Meanwhile, if you look closer, you can see other exciting changes on the horizon. Creativity isn’t just in the work any more—it’s also in the way agencies and brands show up. The Drum had great activations, hosting events at their pop-up pub, the Drum Arms. The Female Quotient brought their equality-and-empowerment–themed Girls’ Lounge to the festival, mixing panels on diversity and inclusion with an exhibition of celebrity portraits.
Plus, WE put on Cannes Lions’ first-ever game show: Alan VanderMolen’s “Who Wants to Be a Human?” event with Contagious on the main stage. Contestants were asked to tell the difference between “real” art, like paintings and rap lyrics, and art made by a bot—and they couldn’t do it. “On the scale between technology and humanity,” Alan said, “technology is winning, and racing ahead of brands and humanity. Brands now have an imperative to start to put human values into making decisions around use of technology.” It was equal parts goofy and insightful—a refreshing, well-received break from the usual roster of panel discussions and roundtables.
And so it’s confirmed: Cannes Lions isn’t just talking heads anymore. (In fact, at one point I walked past the main stage where an old-school comms panel was taking place, and I counted just seven people in the audience!) On the contrary, breakthrough at Cannes Lions 2018 came through co-creation, interesting partnerships, humor and humanity, and purpose.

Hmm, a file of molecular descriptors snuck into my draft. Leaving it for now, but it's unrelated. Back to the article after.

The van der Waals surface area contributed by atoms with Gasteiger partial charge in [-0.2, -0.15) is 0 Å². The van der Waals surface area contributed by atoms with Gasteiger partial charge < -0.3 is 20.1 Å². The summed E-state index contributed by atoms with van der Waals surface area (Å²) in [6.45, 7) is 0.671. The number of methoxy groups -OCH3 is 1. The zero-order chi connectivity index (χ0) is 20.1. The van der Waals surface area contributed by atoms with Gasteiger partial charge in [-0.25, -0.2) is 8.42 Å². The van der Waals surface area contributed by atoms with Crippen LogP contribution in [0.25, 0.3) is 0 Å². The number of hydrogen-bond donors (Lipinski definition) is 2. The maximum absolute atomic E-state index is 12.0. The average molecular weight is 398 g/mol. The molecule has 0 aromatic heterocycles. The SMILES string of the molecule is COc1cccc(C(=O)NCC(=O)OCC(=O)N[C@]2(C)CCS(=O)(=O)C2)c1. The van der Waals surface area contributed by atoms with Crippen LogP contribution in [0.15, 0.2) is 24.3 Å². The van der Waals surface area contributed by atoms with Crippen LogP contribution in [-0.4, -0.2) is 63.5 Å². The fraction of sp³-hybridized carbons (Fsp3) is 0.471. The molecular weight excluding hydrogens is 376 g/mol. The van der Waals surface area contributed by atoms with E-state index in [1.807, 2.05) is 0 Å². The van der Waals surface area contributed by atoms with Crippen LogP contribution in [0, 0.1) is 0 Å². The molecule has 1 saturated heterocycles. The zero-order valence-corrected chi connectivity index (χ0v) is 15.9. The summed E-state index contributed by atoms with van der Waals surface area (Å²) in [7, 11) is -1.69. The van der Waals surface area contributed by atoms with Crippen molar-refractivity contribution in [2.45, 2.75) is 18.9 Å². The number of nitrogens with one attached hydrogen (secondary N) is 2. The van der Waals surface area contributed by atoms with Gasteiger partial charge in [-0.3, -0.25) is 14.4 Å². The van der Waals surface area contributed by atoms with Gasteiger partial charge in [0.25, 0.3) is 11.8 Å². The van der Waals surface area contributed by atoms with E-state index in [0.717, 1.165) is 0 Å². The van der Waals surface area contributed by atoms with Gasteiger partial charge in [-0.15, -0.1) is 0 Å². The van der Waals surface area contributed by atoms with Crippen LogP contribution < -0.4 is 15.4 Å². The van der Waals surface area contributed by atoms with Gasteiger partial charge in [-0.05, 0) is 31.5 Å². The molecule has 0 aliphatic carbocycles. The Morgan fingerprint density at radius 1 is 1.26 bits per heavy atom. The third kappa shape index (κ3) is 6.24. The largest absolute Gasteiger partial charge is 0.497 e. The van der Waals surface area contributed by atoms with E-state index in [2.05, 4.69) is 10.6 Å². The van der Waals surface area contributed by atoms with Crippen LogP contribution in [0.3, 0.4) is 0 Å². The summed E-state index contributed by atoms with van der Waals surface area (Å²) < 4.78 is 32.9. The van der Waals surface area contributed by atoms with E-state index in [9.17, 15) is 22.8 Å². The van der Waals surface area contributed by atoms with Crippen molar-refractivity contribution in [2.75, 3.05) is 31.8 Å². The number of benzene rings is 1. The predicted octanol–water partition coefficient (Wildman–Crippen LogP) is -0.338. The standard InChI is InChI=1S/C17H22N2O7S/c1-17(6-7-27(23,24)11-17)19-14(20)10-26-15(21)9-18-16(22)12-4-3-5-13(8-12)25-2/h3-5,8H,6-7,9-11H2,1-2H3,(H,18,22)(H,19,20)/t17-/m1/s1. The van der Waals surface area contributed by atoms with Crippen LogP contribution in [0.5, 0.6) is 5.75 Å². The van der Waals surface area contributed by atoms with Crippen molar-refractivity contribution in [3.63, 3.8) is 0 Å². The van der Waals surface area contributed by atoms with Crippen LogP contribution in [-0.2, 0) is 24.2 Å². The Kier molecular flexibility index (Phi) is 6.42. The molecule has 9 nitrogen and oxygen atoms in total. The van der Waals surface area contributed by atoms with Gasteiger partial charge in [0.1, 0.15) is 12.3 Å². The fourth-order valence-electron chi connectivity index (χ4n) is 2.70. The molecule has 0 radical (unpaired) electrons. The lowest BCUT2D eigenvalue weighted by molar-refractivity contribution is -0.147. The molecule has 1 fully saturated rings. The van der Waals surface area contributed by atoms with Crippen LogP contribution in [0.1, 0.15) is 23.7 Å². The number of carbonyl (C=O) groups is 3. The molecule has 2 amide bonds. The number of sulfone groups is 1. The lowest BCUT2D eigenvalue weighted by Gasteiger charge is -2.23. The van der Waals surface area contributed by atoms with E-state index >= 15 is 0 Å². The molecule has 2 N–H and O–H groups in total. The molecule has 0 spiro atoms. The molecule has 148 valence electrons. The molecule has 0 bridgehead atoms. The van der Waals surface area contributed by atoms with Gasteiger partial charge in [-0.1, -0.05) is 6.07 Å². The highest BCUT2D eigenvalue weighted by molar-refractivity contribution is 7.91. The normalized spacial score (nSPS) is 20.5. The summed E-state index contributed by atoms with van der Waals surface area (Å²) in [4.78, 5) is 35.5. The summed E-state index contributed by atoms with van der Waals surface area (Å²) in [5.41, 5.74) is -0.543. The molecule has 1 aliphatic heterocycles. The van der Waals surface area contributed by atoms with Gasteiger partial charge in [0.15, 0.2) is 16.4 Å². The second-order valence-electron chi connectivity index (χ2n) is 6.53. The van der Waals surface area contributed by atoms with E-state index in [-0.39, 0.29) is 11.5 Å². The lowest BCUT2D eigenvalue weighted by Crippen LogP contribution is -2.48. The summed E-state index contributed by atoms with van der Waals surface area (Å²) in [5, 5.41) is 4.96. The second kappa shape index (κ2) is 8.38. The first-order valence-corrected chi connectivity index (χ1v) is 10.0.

That’s why, for many of us, Cannes Lions 2018 felt like the start of something wonderful and new. We’ve made a community within a community, a crew of like-minded independent agencies, activism-focused brands and organizations, and consultancies. And that community was triumphant: Deloitte Digital was everywhere and Accenture picked up a number of awards, including the Grand Prix for Creative Data for “JFK Unsilenced.”
Most of all, this new community is checking its ego at the door. I talked to a number of creatives at consultancies who understood that trophies aren’t won in a vacuum. It’s about what gets results, what works for the client, and aligning with the right partners—even if you’re sharing the metal. They would rather have 30 people on a stage—a big, joyous group of creators—than nobody at all.
Early Melissa would be relieved to know that this new community is finally pushing Cannes to a turning point—moving away from old definitions of creative and public relations work and making room for a livelier, funkier cadre of thought leaders. Whether the old Cannes embraces this new energy remains to be seen—but in the end, that’s less interesting to me than what this new crop of innovative agencies, brands and organizations are up to. I—we—can’t wait to see what they do next year!